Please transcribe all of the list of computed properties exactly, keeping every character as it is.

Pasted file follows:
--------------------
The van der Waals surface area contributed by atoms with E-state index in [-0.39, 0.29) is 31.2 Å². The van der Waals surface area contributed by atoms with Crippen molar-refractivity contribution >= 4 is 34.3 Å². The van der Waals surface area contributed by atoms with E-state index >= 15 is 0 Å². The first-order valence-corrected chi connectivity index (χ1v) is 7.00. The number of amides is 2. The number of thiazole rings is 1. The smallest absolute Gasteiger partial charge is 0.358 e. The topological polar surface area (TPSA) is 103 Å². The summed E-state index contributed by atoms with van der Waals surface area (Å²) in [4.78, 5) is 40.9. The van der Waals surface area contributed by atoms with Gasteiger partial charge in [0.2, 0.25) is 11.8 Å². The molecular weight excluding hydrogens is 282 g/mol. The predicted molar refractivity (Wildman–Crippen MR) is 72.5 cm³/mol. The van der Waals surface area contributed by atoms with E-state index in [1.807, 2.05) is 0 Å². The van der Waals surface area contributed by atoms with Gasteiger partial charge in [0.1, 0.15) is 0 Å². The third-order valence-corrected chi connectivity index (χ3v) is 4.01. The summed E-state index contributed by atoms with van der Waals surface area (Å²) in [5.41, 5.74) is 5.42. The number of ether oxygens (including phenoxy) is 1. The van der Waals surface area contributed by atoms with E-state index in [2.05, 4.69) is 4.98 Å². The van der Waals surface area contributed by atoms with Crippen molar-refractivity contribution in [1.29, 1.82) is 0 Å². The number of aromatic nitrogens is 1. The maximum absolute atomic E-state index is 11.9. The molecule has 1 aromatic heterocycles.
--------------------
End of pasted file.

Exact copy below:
The van der Waals surface area contributed by atoms with E-state index in [-0.39, 0.29) is 31.2 Å². The van der Waals surface area contributed by atoms with Crippen molar-refractivity contribution >= 4 is 34.3 Å². The van der Waals surface area contributed by atoms with E-state index >= 15 is 0 Å². The first-order valence-corrected chi connectivity index (χ1v) is 7.00. The number of amides is 2. The number of thiazole rings is 1. The smallest absolute Gasteiger partial charge is 0.358 e. The topological polar surface area (TPSA) is 103 Å². The summed E-state index contributed by atoms with van der Waals surface area (Å²) in [4.78, 5) is 40.9. The van der Waals surface area contributed by atoms with Gasteiger partial charge in [0.2, 0.25) is 11.8 Å². The molecular weight excluding hydrogens is 282 g/mol. The predicted molar refractivity (Wildman–Crippen MR) is 72.5 cm³/mol. The van der Waals surface area contributed by atoms with E-state index in [1.807, 2.05) is 0 Å². The van der Waals surface area contributed by atoms with Gasteiger partial charge in [0.1, 0.15) is 0 Å². The third-order valence-corrected chi connectivity index (χ3v) is 4.01. The summed E-state index contributed by atoms with van der Waals surface area (Å²) in [5.41, 5.74) is 5.42. The number of ether oxygens (including phenoxy) is 1. The van der Waals surface area contributed by atoms with E-state index in [2.05, 4.69) is 4.98 Å². The van der Waals surface area contributed by atoms with Crippen molar-refractivity contribution in [1.29, 1.82) is 0 Å². The number of aromatic nitrogens is 1. The maximum absolute atomic E-state index is 11.9. The molecule has 1 aromatic heterocycles.